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Communications and Marketing Office



Writing for the Web

This is a brief summary of things to consider when writing content for the website. For more detailed instruction, there are many other resources available, including:


Basic Writing Strategies

Make content scannable:

  • Be concise: Write short and straightforward sentences. Younger audiences - more than other age groups - want fewer words and more scannable pages. Because people read about 25 percent slower on screen, experts say web content should be half as long as its print counterpart. Ex. Mission and Vision
  • Break up large blocks of text: Divide the text into short chunks with clear headings that convey your major points. Use bullets, lists and numbered steps. Numbered steps help users know if they have completed all the necessary tasks. Ex. Your Path to Success
  • Get to the point: Bring the important material to the top. Don't make users slog through an entire page to get the essential info. If your users read only the first sentence, what should it be? If they read only the first paragraph, will they find the info that is most useful? Can your audience get the basic idea of the page by reading your headings? Ex. Hiring Firms
  • Write for how people search: Use the keywords your audience will scan for (even if the words aren't what insiders in your office will call things). Include the terms users search for in your links, page titles and headlines to help search engines find your pages. For more information, read Search Engine Optimization. Ex. International Students


Make content clear:

  • Create meaningful titles: The title is the first piece of information the user reads. It should contain the basic idea of the page. Ex. Applying to SAU
  • Choose simple words: Avoid long sentences, complex punctuation and uncommon words. Don't say "make a decision" when you could say "decide." And don't call your link "complete an application" when "apply" makes the point in a faster way.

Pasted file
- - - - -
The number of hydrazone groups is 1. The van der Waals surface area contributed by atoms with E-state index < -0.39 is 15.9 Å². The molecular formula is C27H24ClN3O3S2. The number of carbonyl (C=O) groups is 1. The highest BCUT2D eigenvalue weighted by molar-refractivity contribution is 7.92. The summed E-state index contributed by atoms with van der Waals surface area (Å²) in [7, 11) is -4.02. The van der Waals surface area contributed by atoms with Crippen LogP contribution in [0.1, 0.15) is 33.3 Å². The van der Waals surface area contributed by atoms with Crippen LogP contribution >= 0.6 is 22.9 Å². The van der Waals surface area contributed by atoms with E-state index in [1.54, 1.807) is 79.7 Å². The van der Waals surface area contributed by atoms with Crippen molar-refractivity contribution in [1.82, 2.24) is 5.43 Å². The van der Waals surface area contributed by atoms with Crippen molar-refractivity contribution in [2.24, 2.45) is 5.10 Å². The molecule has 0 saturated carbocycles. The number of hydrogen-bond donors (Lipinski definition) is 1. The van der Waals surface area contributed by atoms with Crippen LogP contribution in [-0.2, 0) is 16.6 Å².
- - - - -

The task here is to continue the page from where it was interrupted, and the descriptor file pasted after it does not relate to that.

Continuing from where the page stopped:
• Create clear links: Links should be short, but not cryptic. Choose keywords or phrases that let the user know where the link will direct them if they click on it. When used in text, the link should be the action, title of the document, or site that you're going to visit rather than "click here." Example: "Apply to St. Ambrose University." instead of "To apply, click here."


Make content engaging:

Ex. Get to Know Us

  • Pay attention to tone: In strict academic writing, one always refers to one's peers in the third person. In writing for the web, use "you." It's natural, conversational, and personal. Tone should be consistent with St. Ambrose's established voice on other web pages.
  • Use action verbs: Help your audience members identify the transactions they can do on your website. Examples: Set up an appointment with a counselor, contact our office, assemble your class schedule, learn about our services.
  • Make like a magazine: Mix various writing styles. Parts of your website - scholarship applications, admissions requirements - may require matter-of-fact writing. But your entire website doesn't have to sound bureaucratic. Make some pages fun.
  • Write as though you are talking to a friend: Your website communicates to thousands of people, but always one at a time.


When writing FAQs:

Example: Graduate Admissions FAQ

  • If you don't know which questions are the most common, ask the person who fields most of your phone calls. That person will know for sure!
  • Keep your list short. Shoot for about 10 items. If you have a longer list, sort your FAQs by topic or subtopic.
  • Don't be repetitive. If a topic is already covered on your site in detail, don't rewrite it as an FAQ answer. Just link to the info already on your website. By avoiding duplicated information, it will be easier to keep your site updated.
  • Keep your answers short and direct. Refer to the Make Content Clear section above.
  • Use your audience's language. Avoid administrator-speak. People outside the university won't know our insider jargon - and shouldn't have to. When you use the language of your audience, you aren't dumbing things down. You're communicating clearly - and improving the image of your university.
  • Be conversational. Write the answer as though you were talking to a person standing in front of you. Be conversational, not terse. Tip: Read your answers aloud. If they sound like a tax form, your FAQs need fixing!


Always proofread:

Check your links and facts (ex. contact and financial information), run spellcheck, and ask a colleague to proof the content.